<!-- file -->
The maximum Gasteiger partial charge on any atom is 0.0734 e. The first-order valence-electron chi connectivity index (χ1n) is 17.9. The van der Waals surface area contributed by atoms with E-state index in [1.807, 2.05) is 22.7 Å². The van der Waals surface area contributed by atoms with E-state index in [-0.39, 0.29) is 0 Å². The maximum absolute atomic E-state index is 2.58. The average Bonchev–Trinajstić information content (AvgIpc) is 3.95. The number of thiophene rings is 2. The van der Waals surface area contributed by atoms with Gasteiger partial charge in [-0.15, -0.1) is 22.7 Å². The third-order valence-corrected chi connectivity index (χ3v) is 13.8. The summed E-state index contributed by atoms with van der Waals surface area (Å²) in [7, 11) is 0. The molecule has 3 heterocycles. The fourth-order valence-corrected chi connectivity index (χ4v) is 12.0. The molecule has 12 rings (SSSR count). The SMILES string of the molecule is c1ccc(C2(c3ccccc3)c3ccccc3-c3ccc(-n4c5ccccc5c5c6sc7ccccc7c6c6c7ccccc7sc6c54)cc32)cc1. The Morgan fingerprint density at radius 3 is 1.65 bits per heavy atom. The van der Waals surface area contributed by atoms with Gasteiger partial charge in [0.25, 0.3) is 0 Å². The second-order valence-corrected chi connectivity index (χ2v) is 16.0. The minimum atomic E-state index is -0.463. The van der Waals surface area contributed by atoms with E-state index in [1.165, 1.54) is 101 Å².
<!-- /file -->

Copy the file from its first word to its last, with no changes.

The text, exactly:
The maximum Gasteiger partial charge on any atom is 0.0734 e. The first-order valence-electron chi connectivity index (χ1n) is 17.9. The van der Waals surface area contributed by atoms with E-state index in [1.807, 2.05) is 22.7 Å². The van der Waals surface area contributed by atoms with E-state index in [-0.39, 0.29) is 0 Å². The maximum absolute atomic E-state index is 2.58. The average Bonchev–Trinajstić information content (AvgIpc) is 3.95. The number of thiophene rings is 2. The van der Waals surface area contributed by atoms with Gasteiger partial charge in [-0.15, -0.1) is 22.7 Å². The third-order valence-corrected chi connectivity index (χ3v) is 13.8. The summed E-state index contributed by atoms with van der Waals surface area (Å²) in [7, 11) is 0. The molecule has 3 heterocycles. The fourth-order valence-corrected chi connectivity index (χ4v) is 12.0. The molecule has 12 rings (SSSR count). The SMILES string of the molecule is c1ccc(C2(c3ccccc3)c3ccccc3-c3ccc(-n4c5ccccc5c5c6sc7ccccc7c6c6c7ccccc7sc6c54)cc32)cc1. The Morgan fingerprint density at radius 3 is 1.65 bits per heavy atom. The van der Waals surface area contributed by atoms with Gasteiger partial charge in [0.25, 0.3) is 0 Å². The second-order valence-corrected chi connectivity index (χ2v) is 16.0. The minimum atomic E-state index is -0.463. The van der Waals surface area contributed by atoms with E-state index in [1.165, 1.54) is 101 Å².